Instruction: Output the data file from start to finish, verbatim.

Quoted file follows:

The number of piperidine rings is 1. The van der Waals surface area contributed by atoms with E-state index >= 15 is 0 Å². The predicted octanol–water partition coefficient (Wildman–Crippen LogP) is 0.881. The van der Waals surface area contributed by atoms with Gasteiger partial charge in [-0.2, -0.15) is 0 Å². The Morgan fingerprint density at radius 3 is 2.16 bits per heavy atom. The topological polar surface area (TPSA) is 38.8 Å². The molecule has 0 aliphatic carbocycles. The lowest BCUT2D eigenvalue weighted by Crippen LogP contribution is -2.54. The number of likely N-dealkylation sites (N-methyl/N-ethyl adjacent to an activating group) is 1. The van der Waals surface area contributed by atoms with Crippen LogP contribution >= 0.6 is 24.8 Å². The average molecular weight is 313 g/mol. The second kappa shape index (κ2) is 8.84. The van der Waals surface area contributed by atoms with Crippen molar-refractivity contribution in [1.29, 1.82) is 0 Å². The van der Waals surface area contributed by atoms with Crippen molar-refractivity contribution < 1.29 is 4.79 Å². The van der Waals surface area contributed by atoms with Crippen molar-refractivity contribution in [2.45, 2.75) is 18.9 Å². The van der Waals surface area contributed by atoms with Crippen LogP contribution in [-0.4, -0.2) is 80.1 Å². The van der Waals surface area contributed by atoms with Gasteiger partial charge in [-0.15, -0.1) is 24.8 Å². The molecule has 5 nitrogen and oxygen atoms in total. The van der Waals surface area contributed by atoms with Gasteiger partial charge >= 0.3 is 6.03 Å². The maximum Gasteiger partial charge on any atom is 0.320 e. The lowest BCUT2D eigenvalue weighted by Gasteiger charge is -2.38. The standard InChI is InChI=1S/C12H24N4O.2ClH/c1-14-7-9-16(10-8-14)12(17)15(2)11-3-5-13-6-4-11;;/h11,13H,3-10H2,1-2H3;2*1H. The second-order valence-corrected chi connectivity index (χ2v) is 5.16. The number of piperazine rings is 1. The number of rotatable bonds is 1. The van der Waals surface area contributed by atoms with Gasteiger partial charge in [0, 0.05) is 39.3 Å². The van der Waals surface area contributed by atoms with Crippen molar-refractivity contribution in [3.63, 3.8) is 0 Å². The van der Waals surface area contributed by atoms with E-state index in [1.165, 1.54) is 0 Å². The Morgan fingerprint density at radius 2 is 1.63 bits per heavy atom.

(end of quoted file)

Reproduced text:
The number of piperidine rings is 1. The van der Waals surface area contributed by atoms with E-state index >= 15 is 0 Å². The predicted octanol–water partition coefficient (Wildman–Crippen LogP) is 0.881. The van der Waals surface area contributed by atoms with Gasteiger partial charge in [-0.2, -0.15) is 0 Å². The Morgan fingerprint density at radius 3 is 2.16 bits per heavy atom. The topological polar surface area (TPSA) is 38.8 Å². The molecule has 0 aliphatic carbocycles. The lowest BCUT2D eigenvalue weighted by Crippen LogP contribution is -2.54. The number of likely N-dealkylation sites (N-methyl/N-ethyl adjacent to an activating group) is 1. The van der Waals surface area contributed by atoms with Crippen LogP contribution >= 0.6 is 24.8 Å². The average molecular weight is 313 g/mol. The second kappa shape index (κ2) is 8.84. The van der Waals surface area contributed by atoms with Crippen molar-refractivity contribution in [1.29, 1.82) is 0 Å². The van der Waals surface area contributed by atoms with Crippen molar-refractivity contribution < 1.29 is 4.79 Å². The van der Waals surface area contributed by atoms with Crippen molar-refractivity contribution in [2.45, 2.75) is 18.9 Å². The van der Waals surface area contributed by atoms with Crippen LogP contribution in [-0.4, -0.2) is 80.1 Å². The van der Waals surface area contributed by atoms with Gasteiger partial charge in [-0.15, -0.1) is 24.8 Å². The molecule has 5 nitrogen and oxygen atoms in total. The van der Waals surface area contributed by atoms with Gasteiger partial charge >= 0.3 is 6.03 Å². The maximum Gasteiger partial charge on any atom is 0.320 e. The lowest BCUT2D eigenvalue weighted by Gasteiger charge is -2.38. The standard InChI is InChI=1S/C12H24N4O.2ClH/c1-14-7-9-16(10-8-14)12(17)15(2)11-3-5-13-6-4-11;;/h11,13H,3-10H2,1-2H3;2*1H. The second-order valence-corrected chi connectivity index (χ2v) is 5.16. The number of piperazine rings is 1. The number of rotatable bonds is 1. The van der Waals surface area contributed by atoms with Gasteiger partial charge in [0, 0.05) is 39.3 Å². The van der Waals surface area contributed by atoms with Crippen molar-refractivity contribution in [3.63, 3.8) is 0 Å². The van der Waals surface area contributed by atoms with E-state index in [1.165, 1.54) is 0 Å². The Morgan fingerprint density at radius 2 is 1.63 bits per heavy atom.